Interviews with each foundation’s leaders, selected grantees, peers, and other stakeholders were important to dig deeper and tease out complexities and contradictions in the quantitative data. For example, some Woodruff grantees, such as the Georgia Justice Project featured in Philamplify’s Woodruff video, were in fact engaged in systemic change to address inequity. These grantees typically viewed themselves as exceptions to the rule and often were not aware that Woodruff funded other groups like them. The lack of information from the foundation about its strategies, and its reluctance to assert public leadership on most issues (Robert W. Woodruff was dubbed “Mr. Anonymous”) left grantees, other funders and potential applicants in the dark as to its intentions.

Hence, while lack of an explicit focus on equity may not adversely affect the overall perception of effectiveness and impact, being overt allows prospective applicants, grantees, peers and other potential partners to understand what the foundation is trying to accomplish and how. And it enables the funder to measure its progress against specific objectives. Gita Gulati-Partee, author of the TCE report, also pointed out additional benefits:

  • Having a more explicit theory of change around equity, i.e. systemic change that benefits specific marginalized populations, enables a funder to identify and invest in grantees that are each addressing different pieces of the puzzle, which is necessary to true systems change.
  • It helps those grantees know about each other and potentially collaborate more effectively with others using different strategies toward shared goals.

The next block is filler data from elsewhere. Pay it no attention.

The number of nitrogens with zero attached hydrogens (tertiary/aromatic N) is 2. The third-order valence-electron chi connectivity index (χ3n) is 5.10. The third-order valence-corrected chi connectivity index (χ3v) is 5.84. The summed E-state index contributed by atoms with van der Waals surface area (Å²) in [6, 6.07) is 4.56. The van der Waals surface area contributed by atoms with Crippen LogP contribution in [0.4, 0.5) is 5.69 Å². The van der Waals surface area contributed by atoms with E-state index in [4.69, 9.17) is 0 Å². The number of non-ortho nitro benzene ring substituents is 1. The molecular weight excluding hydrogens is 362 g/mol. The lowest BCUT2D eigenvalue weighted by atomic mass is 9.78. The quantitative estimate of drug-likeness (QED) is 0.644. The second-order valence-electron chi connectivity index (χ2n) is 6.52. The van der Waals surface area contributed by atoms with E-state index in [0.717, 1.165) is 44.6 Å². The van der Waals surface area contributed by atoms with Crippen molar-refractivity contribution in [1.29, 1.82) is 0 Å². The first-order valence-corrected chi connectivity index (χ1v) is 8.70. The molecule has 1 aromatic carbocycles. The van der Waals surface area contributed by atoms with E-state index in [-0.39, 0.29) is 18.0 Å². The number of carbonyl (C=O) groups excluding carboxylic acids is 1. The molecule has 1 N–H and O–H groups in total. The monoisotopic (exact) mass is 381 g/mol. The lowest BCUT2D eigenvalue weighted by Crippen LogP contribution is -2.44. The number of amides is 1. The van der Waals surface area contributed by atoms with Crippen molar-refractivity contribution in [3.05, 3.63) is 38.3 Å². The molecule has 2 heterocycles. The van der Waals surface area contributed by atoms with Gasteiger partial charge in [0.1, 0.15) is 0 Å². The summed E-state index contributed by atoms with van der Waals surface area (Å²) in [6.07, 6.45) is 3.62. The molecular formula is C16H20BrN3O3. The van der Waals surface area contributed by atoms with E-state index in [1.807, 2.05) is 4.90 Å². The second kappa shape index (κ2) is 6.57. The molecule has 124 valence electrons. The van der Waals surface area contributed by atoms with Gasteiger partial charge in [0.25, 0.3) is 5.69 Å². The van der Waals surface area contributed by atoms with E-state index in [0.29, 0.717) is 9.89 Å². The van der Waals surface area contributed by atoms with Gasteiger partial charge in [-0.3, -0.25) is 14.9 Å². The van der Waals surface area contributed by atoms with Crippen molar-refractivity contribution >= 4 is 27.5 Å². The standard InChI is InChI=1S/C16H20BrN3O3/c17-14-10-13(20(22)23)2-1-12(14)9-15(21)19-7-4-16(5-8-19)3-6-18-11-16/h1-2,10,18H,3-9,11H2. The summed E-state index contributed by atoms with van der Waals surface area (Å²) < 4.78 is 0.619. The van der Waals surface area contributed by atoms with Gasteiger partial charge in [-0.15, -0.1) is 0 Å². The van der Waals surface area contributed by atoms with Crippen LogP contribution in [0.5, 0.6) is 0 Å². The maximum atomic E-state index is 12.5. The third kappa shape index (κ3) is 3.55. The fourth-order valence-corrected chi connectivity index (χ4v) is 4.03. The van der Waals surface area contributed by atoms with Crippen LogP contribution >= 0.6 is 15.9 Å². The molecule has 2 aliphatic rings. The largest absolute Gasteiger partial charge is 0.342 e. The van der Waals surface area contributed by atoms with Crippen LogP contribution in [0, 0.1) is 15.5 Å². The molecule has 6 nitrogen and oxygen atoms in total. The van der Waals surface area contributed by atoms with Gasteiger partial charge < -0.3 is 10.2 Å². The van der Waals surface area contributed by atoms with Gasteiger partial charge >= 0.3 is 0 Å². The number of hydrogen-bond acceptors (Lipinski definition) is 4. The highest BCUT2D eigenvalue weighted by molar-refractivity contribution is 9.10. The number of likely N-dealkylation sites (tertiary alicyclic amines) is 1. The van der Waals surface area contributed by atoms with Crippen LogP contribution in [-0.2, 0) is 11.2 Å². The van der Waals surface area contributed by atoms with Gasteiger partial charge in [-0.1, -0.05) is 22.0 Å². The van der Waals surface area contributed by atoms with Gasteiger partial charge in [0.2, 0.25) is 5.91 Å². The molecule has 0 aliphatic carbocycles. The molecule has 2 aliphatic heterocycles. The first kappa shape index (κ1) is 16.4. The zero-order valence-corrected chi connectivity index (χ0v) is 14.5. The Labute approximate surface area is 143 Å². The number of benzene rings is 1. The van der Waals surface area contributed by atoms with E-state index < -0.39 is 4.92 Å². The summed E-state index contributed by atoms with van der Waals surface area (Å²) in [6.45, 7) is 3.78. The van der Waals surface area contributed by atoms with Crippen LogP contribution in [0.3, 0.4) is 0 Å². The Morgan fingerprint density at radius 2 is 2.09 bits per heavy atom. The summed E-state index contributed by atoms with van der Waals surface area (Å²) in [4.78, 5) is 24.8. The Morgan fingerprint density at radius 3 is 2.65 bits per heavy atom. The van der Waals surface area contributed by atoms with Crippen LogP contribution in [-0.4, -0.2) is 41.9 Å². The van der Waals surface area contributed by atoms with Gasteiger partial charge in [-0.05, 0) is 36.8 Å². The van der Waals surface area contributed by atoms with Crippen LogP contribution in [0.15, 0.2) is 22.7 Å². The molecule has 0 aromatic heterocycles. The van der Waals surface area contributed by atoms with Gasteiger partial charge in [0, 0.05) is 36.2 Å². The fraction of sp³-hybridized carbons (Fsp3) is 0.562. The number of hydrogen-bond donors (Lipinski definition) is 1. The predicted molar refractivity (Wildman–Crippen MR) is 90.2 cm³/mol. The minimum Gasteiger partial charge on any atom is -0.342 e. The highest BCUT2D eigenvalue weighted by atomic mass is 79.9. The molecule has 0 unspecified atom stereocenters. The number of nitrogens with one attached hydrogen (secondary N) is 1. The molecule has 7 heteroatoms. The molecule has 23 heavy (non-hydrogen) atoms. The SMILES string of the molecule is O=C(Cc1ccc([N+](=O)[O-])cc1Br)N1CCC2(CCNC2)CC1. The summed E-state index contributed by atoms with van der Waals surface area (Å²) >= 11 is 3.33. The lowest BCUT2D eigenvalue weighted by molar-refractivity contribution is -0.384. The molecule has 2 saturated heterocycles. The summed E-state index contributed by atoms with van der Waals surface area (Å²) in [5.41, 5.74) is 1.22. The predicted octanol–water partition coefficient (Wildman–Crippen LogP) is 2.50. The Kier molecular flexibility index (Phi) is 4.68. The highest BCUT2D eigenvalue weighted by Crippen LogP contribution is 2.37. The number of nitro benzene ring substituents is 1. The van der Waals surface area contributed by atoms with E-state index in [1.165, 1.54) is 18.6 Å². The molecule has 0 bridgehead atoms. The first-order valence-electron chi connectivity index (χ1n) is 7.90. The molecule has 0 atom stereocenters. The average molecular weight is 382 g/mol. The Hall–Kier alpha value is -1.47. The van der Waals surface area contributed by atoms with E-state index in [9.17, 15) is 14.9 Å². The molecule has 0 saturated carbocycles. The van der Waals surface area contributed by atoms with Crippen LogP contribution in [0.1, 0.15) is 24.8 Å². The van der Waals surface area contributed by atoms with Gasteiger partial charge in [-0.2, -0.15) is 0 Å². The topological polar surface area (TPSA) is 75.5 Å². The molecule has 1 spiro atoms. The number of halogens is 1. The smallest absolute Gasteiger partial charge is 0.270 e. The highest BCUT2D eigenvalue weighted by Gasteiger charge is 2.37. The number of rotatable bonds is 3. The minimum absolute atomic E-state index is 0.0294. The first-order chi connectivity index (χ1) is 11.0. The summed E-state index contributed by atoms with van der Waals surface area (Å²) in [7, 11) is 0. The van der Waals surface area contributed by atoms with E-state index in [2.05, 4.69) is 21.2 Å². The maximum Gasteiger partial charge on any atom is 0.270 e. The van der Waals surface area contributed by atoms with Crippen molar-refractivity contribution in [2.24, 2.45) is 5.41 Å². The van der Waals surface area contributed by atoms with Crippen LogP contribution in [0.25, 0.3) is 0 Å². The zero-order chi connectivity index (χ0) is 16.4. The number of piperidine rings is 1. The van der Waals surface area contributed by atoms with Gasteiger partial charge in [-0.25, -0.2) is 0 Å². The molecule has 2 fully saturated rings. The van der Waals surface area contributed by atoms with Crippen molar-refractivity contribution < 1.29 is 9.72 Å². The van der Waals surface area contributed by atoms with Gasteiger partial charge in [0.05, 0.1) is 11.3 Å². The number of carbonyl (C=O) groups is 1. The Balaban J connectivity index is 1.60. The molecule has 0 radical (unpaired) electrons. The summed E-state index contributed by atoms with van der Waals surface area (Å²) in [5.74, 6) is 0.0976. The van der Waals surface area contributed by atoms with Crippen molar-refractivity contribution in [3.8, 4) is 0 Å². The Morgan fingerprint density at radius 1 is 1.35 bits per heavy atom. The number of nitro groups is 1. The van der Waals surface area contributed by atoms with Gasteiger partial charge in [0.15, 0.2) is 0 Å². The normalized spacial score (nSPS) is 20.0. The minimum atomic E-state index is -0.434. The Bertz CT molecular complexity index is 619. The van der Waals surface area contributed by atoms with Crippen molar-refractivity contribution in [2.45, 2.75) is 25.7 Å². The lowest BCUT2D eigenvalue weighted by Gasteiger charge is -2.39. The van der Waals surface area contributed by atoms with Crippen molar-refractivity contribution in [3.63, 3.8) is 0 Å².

• It allows the foundation to view itself as part of an ecosystem and be in more strategic relationship with other funders who intersect with their theory of change rather than going it alone, which by definition cannot achieve equity.
  • It helps the funder use its leadership voice to influence the broader discourse, which also is needed to advance equity because it builds more allies for the cause and helps more people engage in understanding the problem and crafting possible solutions.

The California Endowment pursues all of these strategies and has experienced success at the policy level on issues ranging from health insurance access to school discipline. For the three foundations that did not have clear equity goals (or even systems change goals to benefit marginalized communities), NCRP urged them to do so. Philamplify recommended that Woodruff provide more grants and leadership to advance equity in Georgia; that the Daniels Fund support more advocacy and organizing to change systems for the populations Bill Daniels cared about, such as people with disabilities; and that the William Penn Foundation bring a stronger equity dimension to its environmental and arts portfolios.

Fast-forward to today, and some of the foundations we critiqued have decided that having more explicit goals makes sense. The Woodruff Foundation’s revamped website now makes clear that its strategies address systems change in health access and quality and in public education, although it doesn’t use equity language. And the William Penn Foundation recently announced $8.6 million in new watershed protection grants, indicating that the goal was public water access, “particularly in underserved neighborhoods that have been cut off from waterways for generations.”

What do you think? Should a foundation that serves a sizable non-white or marginalized population, whether because of its geographic locus or its issue focus, have explicit equity goals? Why or why not?


Lisa Ranghelli leads the Philamplify project as the director of foundation assessment at the National Committee for Responsive Philanthropy (NCRP). Follow @ncrp and #Philamplify on Twitter.